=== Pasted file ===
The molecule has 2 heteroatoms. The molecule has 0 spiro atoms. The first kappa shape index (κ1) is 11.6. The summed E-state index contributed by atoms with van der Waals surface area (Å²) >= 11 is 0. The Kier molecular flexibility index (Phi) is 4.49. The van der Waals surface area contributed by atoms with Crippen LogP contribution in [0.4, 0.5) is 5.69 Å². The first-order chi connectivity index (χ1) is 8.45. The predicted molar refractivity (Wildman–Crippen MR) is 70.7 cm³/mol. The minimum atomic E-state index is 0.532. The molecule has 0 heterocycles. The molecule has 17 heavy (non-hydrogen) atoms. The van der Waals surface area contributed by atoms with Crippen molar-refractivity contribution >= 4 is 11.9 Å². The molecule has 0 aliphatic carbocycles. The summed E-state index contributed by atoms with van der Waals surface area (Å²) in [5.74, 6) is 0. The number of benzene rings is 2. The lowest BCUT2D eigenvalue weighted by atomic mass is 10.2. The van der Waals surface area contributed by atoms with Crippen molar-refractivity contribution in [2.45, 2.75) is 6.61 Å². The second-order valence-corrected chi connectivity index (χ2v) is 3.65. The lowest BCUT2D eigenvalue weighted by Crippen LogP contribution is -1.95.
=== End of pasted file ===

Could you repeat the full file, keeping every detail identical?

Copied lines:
The molecule has 2 heteroatoms. The molecule has 0 spiro atoms. The first kappa shape index (κ1) is 11.6. The summed E-state index contributed by atoms with van der Waals surface area (Å²) >= 11 is 0. The Kier molecular flexibility index (Phi) is 4.49. The van der Waals surface area contributed by atoms with Crippen LogP contribution in [0.4, 0.5) is 5.69 Å². The first-order chi connectivity index (χ1) is 8.45. The predicted molar refractivity (Wildman–Crippen MR) is 70.7 cm³/mol. The minimum atomic E-state index is 0.532. The molecule has 0 heterocycles. The molecule has 17 heavy (non-hydrogen) atoms. The van der Waals surface area contributed by atoms with Crippen molar-refractivity contribution >= 4 is 11.9 Å². The molecule has 0 aliphatic carbocycles. The summed E-state index contributed by atoms with van der Waals surface area (Å²) in [5.74, 6) is 0. The number of benzene rings is 2. The lowest BCUT2D eigenvalue weighted by atomic mass is 10.2. The van der Waals surface area contributed by atoms with Crippen molar-refractivity contribution in [2.45, 2.75) is 6.61 Å². The second-order valence-corrected chi connectivity index (χ2v) is 3.65. The lowest BCUT2D eigenvalue weighted by Crippen LogP contribution is -1.95.